Liam Gillies covers every base in crafting the most effective shoot for an advertising campaign. As a photographer and the creative head of Photon Studios production, he leads the team, beginning with scripts and storyboards for their incredibly multi-faceted work. Approaching each shoot with both still life and motion capabilities intertwined, the end result is as dynamic as it gets. You’ll see many images of the product being sported by models as well as alone within an environment that supports their visual aesthetic, giving it a brand narrative edge that is perfect for web content or multi-panel ads. You’ll also often see perfectly-crafted short films, such as Liam’s work for the Hello Nike App, which shows various young people waking up, seizing their active lifestyle, and of course, shopping for shoes. Liam is also an aesthetic chameleon and always showcases products in lighting and color that best represents the audience their clients are reaching out to. Shoe brands like Sorel will have earth tones with models sporting casual, yet elegant fashions. Yet shoe brands like Vans are awash in neon lights, streetwise activewear, and models exuding a life on the edge. He’s done shoots involving surfers out in the water, processes of creating renewable diesel, and even simple home appliances in action. With an approach that always factors in collaborating with his clients at every step of a shoot, from the initial storyboarding to the post-production, Liam Gillies is as good, as well as thorough, as they come.
Scott Rounds is an interesting case. Primarily shooting ADVs, dirt bikes, and motorcycles, Scott also happens to be an exquisite product photographer. A look through his portfolio reveals a talent that speaks for itself as his imagery is artfully composed and presented in a way that explores the personality of the products he shoots. While many photographers use lighting and color to highlight a product’s appeal, Scott will go as far as using texture. High-end apparel will be over a background painted so thickly that its ridges form more of a flattened sculpture than a backdrop, bringing the elegance of an art gallery. Classy, yet casual apparel will perhaps be laid out on a rustic wooden floor, presenting an aesthetic that extends beyond the product and into the lifestyle of the target audience. In fact, he’ll even utilize another product as the background of his subject as a way to complement it. This is exemplified in his resting a watch over part of a leather jacket, a jar of pomade sitting on a tool belt, or lipstick surrounded by shimmering shards of glass and glitter, invoking the thrill of a nightclub. Everything makes sense in Scott’s shoots. And just because his work with motorcycles is so in-depth, don’t think any of this is a fluke. Scott has done product work with Adidas, HOLO Footwear, Levi’s, Milton & Goose, Nike, Swift, Rev’It!, and Sam’s Club.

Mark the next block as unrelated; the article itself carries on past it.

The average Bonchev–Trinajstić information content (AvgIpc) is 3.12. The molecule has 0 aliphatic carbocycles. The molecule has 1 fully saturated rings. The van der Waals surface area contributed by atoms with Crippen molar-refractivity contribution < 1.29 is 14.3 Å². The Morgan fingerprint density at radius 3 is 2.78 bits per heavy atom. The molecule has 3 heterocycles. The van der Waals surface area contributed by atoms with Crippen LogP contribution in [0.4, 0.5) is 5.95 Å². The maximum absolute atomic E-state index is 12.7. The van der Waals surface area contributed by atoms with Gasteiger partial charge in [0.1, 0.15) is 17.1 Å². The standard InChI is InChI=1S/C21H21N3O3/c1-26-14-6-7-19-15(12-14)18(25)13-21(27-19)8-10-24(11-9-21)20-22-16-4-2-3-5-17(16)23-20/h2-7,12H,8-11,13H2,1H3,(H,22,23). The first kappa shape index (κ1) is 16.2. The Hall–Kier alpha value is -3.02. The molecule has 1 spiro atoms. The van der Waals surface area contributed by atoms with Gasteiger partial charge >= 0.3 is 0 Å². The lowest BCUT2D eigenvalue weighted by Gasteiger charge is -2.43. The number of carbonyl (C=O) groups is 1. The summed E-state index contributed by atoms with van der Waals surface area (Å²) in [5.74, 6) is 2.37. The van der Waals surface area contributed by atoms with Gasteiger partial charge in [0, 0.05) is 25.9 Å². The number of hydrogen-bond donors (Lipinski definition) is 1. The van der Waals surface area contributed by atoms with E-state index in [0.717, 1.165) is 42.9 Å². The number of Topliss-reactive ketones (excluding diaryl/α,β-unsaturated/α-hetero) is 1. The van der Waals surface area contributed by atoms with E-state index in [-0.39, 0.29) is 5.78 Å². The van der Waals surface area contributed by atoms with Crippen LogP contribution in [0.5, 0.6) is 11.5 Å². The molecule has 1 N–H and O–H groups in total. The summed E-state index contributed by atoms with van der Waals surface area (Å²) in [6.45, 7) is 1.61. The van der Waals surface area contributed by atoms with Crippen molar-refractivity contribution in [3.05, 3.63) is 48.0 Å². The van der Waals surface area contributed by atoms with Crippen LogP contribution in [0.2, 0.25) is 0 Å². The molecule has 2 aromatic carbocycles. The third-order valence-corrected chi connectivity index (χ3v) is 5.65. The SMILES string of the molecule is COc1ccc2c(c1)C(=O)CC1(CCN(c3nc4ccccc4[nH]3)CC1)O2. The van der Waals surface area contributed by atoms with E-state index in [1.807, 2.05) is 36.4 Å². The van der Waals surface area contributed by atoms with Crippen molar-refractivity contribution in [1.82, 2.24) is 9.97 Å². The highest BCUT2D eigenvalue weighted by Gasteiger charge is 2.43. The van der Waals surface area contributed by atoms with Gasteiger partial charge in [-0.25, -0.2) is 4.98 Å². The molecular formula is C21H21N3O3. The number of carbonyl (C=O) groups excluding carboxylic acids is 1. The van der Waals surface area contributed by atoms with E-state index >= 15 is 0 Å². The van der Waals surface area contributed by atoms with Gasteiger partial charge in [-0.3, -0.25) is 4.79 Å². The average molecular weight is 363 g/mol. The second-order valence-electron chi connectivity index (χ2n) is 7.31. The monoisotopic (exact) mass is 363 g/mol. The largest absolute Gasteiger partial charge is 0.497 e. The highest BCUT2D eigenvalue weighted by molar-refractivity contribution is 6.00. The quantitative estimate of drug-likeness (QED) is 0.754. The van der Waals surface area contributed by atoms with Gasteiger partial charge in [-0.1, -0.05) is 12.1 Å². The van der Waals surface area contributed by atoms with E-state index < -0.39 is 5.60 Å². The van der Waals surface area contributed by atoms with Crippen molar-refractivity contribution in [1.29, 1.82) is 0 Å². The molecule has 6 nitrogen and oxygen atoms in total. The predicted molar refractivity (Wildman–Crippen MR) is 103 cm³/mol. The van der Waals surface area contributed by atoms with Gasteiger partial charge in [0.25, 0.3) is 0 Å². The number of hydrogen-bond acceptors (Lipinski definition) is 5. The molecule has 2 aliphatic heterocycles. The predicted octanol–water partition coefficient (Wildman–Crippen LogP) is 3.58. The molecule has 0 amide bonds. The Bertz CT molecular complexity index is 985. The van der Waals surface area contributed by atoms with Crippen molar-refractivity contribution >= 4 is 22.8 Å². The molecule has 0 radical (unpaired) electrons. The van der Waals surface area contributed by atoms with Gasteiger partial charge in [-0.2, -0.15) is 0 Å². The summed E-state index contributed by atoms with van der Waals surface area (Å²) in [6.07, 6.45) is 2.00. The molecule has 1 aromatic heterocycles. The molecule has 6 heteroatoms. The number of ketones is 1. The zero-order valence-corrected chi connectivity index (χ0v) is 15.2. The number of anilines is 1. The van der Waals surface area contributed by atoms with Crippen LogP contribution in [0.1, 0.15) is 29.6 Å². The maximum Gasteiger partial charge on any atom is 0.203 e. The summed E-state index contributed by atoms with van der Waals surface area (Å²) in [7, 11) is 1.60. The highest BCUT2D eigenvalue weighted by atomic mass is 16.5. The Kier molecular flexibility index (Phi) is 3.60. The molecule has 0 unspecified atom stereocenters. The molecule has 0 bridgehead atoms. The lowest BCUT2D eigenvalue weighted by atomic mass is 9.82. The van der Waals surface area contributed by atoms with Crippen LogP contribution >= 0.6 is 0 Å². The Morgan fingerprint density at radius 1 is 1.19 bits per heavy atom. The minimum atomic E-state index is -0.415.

Known and celebrated for her sunny demeanor, Rachel McCord has been a professional photographer for over a decade and brings a sense of light to everything she shoots:
As a visual creative, mastering light is a constant; it is both ever-present and mailable. Whether it be running the set of a photo shoot as a photo producer, giving direction to a subject on location as a photographer, conducting research, or image selecting / processing in post as a photo editor; I bring a spark to each task.